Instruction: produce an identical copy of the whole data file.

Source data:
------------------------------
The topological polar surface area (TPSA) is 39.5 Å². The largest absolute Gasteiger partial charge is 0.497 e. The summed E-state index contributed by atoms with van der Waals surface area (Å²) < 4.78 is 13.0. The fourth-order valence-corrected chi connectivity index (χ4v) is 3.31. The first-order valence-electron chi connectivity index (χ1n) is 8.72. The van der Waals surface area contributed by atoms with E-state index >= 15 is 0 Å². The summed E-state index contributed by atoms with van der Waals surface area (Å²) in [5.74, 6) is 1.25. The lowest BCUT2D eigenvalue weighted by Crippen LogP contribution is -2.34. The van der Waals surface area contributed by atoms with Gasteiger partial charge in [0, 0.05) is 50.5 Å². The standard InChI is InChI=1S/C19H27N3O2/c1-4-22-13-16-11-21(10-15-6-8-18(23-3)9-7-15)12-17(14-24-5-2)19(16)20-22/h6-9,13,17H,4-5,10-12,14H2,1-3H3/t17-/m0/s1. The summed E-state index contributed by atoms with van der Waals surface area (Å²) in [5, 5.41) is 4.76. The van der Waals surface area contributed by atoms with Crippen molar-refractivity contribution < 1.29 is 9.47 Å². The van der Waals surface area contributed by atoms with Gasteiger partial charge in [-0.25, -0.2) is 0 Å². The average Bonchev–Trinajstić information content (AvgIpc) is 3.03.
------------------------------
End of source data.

The topological polar surface area (TPSA) is 39.5 Å². The largest absolute Gasteiger partial charge is 0.497 e. The summed E-state index contributed by atoms with van der Waals surface area (Å²) < 4.78 is 13.0. The fourth-order valence-corrected chi connectivity index (χ4v) is 3.31. The first-order valence-electron chi connectivity index (χ1n) is 8.72. The van der Waals surface area contributed by atoms with E-state index >= 15 is 0 Å². The summed E-state index contributed by atoms with van der Waals surface area (Å²) in [5.74, 6) is 1.25. The lowest BCUT2D eigenvalue weighted by Crippen LogP contribution is -2.34. The van der Waals surface area contributed by atoms with Gasteiger partial charge in [0, 0.05) is 50.5 Å². The standard InChI is InChI=1S/C19H27N3O2/c1-4-22-13-16-11-21(10-15-6-8-18(23-3)9-7-15)12-17(14-24-5-2)19(16)20-22/h6-9,13,17H,4-5,10-12,14H2,1-3H3/t17-/m0/s1. The summed E-state index contributed by atoms with van der Waals surface area (Å²) in [5, 5.41) is 4.76. The van der Waals surface area contributed by atoms with Crippen molar-refractivity contribution < 1.29 is 9.47 Å². The van der Waals surface area contributed by atoms with Gasteiger partial charge in [-0.25, -0.2) is 0 Å². The average Bonchev–Trinajstić information content (AvgIpc) is 3.03.